Understanding the biomechanical stimuli controlling periosteal stem cells in bone homeostasis, repair and age-related disease

Malcolm Logan (primary)
Randall Division of Cell and Molecular Biophysics
King's College London
Andrew Pitsilides (secondary)
Comparative Biomedical Sciences
Royal Veterinary College


The skeleton is a dynamic, highly mechanosensitive tissue that is remodelled throughout life with older tissue being replaced following recruitment of new cells from a skeletal stem cell niche. This constant turnover enables bone to respond rapidly to exercise by increasing in size and density, while under reduced load bone mass is lost. Imbalance in the turnover of bone is the basis of diseases such as osteoporosis.
The periosteum, a thin layer of cells surrounding the outer surface of bone, is one source of tissue-resident stem cells that generates bone progenitors during bone homeostasis and fracture repair. The mechanisms by which periosteal cells respond to biomechanical stimuli is not known, nor is it understood why this response declines with age.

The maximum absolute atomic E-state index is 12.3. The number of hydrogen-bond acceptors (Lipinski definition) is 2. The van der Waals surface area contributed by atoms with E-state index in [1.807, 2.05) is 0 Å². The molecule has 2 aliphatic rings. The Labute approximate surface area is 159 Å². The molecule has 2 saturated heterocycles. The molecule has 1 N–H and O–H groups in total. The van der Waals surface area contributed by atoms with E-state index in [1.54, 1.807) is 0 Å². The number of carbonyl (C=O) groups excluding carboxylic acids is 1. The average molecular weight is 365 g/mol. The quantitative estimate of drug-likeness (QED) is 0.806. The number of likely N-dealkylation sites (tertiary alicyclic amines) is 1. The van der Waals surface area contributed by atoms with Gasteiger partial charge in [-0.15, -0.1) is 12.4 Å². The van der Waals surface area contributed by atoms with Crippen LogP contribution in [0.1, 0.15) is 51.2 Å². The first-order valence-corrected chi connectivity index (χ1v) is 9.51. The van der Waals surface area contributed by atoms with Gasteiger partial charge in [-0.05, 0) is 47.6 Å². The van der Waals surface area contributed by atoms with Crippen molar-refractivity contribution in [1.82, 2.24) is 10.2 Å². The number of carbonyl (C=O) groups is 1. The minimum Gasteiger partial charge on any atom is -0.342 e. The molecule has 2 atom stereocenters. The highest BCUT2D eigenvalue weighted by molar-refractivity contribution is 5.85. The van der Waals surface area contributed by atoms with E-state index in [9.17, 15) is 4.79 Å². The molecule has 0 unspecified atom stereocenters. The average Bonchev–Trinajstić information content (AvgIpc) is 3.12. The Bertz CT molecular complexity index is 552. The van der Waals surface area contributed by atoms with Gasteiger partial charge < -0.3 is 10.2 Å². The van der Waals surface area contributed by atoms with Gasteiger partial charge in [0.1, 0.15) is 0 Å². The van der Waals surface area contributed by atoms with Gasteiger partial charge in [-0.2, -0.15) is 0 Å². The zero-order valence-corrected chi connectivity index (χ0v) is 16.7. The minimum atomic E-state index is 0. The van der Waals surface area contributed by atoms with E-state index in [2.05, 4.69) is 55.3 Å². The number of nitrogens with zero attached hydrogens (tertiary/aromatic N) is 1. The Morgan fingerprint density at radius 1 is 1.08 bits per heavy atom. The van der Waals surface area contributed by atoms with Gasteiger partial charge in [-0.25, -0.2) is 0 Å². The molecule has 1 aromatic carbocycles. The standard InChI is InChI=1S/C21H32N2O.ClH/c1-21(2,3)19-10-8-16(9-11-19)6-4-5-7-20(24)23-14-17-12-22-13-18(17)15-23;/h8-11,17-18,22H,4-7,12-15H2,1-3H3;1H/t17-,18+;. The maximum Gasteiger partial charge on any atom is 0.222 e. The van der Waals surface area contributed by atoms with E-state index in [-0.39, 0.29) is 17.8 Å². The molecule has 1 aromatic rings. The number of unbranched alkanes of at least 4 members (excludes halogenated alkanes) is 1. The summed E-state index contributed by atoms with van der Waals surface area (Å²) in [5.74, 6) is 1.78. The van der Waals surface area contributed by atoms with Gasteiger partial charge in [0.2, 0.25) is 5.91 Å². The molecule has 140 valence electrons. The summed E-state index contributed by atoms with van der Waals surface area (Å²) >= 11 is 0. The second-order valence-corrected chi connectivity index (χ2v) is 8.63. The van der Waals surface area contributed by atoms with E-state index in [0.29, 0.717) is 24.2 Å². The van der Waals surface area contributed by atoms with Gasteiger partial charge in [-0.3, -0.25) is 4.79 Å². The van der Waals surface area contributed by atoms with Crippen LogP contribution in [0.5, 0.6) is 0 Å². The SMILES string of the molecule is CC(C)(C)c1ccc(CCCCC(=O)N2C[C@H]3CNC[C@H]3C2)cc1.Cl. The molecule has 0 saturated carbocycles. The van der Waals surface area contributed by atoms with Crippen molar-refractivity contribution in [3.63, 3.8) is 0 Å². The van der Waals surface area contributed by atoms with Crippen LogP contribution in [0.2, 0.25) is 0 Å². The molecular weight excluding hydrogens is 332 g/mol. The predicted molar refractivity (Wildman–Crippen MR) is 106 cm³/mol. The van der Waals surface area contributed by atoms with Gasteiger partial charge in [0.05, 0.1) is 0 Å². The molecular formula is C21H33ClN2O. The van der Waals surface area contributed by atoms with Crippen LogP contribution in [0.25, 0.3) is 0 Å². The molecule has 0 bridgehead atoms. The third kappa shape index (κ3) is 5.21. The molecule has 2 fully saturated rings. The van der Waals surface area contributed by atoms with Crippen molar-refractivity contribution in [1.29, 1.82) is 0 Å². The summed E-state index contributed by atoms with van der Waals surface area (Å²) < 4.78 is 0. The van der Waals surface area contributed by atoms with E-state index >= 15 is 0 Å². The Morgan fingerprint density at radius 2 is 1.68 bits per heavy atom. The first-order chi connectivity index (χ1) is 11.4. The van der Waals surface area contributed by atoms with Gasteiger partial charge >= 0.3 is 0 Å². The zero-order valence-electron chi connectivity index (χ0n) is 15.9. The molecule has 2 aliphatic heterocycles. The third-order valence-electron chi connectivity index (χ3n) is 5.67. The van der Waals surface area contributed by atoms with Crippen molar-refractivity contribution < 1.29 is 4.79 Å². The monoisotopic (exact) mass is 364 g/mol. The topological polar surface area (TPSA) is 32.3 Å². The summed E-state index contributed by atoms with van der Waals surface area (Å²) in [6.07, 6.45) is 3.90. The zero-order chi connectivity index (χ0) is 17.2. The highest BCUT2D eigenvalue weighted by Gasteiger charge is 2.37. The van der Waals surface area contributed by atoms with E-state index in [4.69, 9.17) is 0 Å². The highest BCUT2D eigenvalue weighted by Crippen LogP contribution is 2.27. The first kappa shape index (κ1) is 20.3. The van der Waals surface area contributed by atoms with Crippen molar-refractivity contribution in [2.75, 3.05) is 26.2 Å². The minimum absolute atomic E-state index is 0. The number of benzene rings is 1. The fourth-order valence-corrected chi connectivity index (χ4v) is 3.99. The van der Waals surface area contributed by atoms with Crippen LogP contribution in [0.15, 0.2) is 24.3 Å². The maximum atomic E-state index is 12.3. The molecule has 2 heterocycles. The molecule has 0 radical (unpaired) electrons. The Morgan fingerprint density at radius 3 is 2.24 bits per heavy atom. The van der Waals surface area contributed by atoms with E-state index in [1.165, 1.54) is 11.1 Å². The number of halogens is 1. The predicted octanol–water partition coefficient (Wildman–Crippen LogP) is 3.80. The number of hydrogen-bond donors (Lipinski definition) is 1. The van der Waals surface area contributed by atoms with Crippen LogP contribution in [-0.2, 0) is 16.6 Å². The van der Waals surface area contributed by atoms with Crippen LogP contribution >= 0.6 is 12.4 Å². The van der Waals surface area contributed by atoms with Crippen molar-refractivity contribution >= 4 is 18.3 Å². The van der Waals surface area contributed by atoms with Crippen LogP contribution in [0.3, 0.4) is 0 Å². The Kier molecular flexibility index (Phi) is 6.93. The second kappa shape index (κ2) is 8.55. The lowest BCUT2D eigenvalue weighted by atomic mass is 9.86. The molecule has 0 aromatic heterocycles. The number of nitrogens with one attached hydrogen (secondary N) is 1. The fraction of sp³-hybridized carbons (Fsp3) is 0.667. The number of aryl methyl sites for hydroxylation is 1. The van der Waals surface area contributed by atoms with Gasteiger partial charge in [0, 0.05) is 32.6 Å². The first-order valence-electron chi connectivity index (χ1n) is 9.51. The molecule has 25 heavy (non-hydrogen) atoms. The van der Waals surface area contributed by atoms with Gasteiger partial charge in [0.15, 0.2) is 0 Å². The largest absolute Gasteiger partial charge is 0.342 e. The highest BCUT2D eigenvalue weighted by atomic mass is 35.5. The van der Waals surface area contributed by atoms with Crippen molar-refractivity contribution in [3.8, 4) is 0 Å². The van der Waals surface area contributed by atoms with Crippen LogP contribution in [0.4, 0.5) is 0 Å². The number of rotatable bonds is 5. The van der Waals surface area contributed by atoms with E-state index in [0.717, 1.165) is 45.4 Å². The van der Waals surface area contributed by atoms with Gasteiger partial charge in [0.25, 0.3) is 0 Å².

Brown S, Malik S, Aljammal M, O’Flynn A, Hobbs C, Shah M, Roberts SJ, & Logan MPO (2021) Prrx1eGFP labels the forming perisoteum and an adult subpopulation of osteogenic periosteal cells enriched at sites of mechanical loading. Development under review

Javaheri B, Carriero A, Wood M, De Souza R, Lee PD, Shefelbine S, Pitsillides AA. (2018) Transient peak-strain matching partially recovers the age-impaired mechanoadaptive cortical bone response. Scientific Reports. 8(1):6636. doi: 10.1038/s41598-018-25084-6.

de Souza, RL, Matsuura M, Eckstein F, Rawlinson SCF, Lanyon L & Pitsillides AA. (2005) Non-invasive model of axial loading of the mouse tibia discloses load-induced increases in cortical bone formation and modification in trabecular bone organisation. Bone 37(6):810-8

Genes, development and STEM* approaches to biology
Area of Biology
Techniques & Approaches
BioinformaticsBiophysicsGeneticsImage ProcessingSimulation / Modelling